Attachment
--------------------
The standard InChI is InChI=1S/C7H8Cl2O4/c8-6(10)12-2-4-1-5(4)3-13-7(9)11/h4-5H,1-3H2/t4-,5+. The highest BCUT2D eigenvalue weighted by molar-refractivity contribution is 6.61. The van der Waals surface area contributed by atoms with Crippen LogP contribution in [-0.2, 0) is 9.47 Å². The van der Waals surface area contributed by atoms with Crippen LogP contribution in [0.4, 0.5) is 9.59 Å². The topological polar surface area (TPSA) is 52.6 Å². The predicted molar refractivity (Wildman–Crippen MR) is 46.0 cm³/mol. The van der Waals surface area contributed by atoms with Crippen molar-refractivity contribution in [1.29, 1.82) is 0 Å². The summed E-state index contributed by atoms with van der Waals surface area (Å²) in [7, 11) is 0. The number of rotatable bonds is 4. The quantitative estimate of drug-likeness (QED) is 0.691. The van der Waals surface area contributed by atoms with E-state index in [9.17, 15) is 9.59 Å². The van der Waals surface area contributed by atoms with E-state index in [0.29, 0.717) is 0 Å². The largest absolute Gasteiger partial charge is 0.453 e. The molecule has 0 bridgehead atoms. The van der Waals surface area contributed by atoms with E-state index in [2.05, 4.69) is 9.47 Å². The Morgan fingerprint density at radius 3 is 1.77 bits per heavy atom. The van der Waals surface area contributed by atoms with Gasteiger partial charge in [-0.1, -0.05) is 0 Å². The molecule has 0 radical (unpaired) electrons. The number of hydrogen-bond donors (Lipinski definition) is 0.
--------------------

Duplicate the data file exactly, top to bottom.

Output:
The standard InChI is InChI=1S/C7H8Cl2O4/c8-6(10)12-2-4-1-5(4)3-13-7(9)11/h4-5H,1-3H2/t4-,5+. The highest BCUT2D eigenvalue weighted by molar-refractivity contribution is 6.61. The van der Waals surface area contributed by atoms with Crippen LogP contribution in [-0.2, 0) is 9.47 Å². The van der Waals surface area contributed by atoms with Crippen LogP contribution in [0.4, 0.5) is 9.59 Å². The topological polar surface area (TPSA) is 52.6 Å². The predicted molar refractivity (Wildman–Crippen MR) is 46.0 cm³/mol. The van der Waals surface area contributed by atoms with Crippen molar-refractivity contribution in [1.29, 1.82) is 0 Å². The summed E-state index contributed by atoms with van der Waals surface area (Å²) in [7, 11) is 0. The number of rotatable bonds is 4. The quantitative estimate of drug-likeness (QED) is 0.691. The van der Waals surface area contributed by atoms with E-state index in [9.17, 15) is 9.59 Å². The van der Waals surface area contributed by atoms with E-state index in [0.29, 0.717) is 0 Å². The largest absolute Gasteiger partial charge is 0.453 e. The molecule has 0 bridgehead atoms. The van der Waals surface area contributed by atoms with E-state index in [2.05, 4.69) is 9.47 Å². The Morgan fingerprint density at radius 3 is 1.77 bits per heavy atom. The van der Waals surface area contributed by atoms with Gasteiger partial charge in [-0.1, -0.05) is 0 Å². The molecule has 0 radical (unpaired) electrons. The number of hydrogen-bond donors (Lipinski definition) is 0.